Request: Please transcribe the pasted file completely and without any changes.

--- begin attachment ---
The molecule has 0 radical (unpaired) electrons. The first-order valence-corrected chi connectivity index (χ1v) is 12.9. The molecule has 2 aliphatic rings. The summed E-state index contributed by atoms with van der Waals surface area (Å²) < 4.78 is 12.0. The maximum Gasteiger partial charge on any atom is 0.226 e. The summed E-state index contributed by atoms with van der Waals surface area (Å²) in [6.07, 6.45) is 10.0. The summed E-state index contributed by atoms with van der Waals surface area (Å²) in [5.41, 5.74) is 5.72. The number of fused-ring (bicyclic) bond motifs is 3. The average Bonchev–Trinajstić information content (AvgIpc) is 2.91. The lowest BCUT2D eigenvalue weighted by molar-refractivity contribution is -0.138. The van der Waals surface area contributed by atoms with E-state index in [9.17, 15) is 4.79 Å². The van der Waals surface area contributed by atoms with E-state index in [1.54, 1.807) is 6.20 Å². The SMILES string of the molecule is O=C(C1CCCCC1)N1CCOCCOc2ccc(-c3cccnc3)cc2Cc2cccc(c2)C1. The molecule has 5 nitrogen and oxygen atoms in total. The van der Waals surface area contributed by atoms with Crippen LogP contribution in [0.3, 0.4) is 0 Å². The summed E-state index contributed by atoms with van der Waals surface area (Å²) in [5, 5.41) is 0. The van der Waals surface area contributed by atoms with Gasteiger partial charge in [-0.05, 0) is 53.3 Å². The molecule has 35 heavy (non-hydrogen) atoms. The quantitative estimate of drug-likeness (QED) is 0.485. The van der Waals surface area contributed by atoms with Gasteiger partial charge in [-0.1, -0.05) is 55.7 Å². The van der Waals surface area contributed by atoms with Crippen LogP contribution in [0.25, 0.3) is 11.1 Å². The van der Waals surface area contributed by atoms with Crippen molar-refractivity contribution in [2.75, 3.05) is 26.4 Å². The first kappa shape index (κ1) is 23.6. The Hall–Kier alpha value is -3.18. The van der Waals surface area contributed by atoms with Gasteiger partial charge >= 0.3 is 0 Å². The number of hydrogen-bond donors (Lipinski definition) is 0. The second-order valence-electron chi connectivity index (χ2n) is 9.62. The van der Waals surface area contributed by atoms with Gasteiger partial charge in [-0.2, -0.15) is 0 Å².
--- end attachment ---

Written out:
The molecule has 0 radical (unpaired) electrons. The first-order valence-corrected chi connectivity index (χ1v) is 12.9. The molecule has 2 aliphatic rings. The summed E-state index contributed by atoms with van der Waals surface area (Å²) < 4.78 is 12.0. The maximum Gasteiger partial charge on any atom is 0.226 e. The summed E-state index contributed by atoms with van der Waals surface area (Å²) in [6.07, 6.45) is 10.0. The summed E-state index contributed by atoms with van der Waals surface area (Å²) in [5.41, 5.74) is 5.72. The number of fused-ring (bicyclic) bond motifs is 3. The average Bonchev–Trinajstić information content (AvgIpc) is 2.91. The lowest BCUT2D eigenvalue weighted by molar-refractivity contribution is -0.138. The van der Waals surface area contributed by atoms with E-state index in [9.17, 15) is 4.79 Å². The van der Waals surface area contributed by atoms with E-state index in [1.54, 1.807) is 6.20 Å². The SMILES string of the molecule is O=C(C1CCCCC1)N1CCOCCOc2ccc(-c3cccnc3)cc2Cc2cccc(c2)C1. The molecule has 5 nitrogen and oxygen atoms in total. The van der Waals surface area contributed by atoms with Crippen LogP contribution in [0.3, 0.4) is 0 Å². The summed E-state index contributed by atoms with van der Waals surface area (Å²) in [5, 5.41) is 0. The van der Waals surface area contributed by atoms with Gasteiger partial charge in [-0.05, 0) is 53.3 Å². The molecule has 35 heavy (non-hydrogen) atoms. The quantitative estimate of drug-likeness (QED) is 0.485. The van der Waals surface area contributed by atoms with Gasteiger partial charge in [-0.1, -0.05) is 55.7 Å². The van der Waals surface area contributed by atoms with Crippen LogP contribution in [0.25, 0.3) is 11.1 Å². The van der Waals surface area contributed by atoms with Crippen molar-refractivity contribution in [2.75, 3.05) is 26.4 Å². The first kappa shape index (κ1) is 23.6. The Hall–Kier alpha value is -3.18. The van der Waals surface area contributed by atoms with Gasteiger partial charge >= 0.3 is 0 Å². The number of hydrogen-bond donors (Lipinski definition) is 0. The second-order valence-electron chi connectivity index (χ2n) is 9.62. The van der Waals surface area contributed by atoms with Gasteiger partial charge in [-0.2, -0.15) is 0 Å².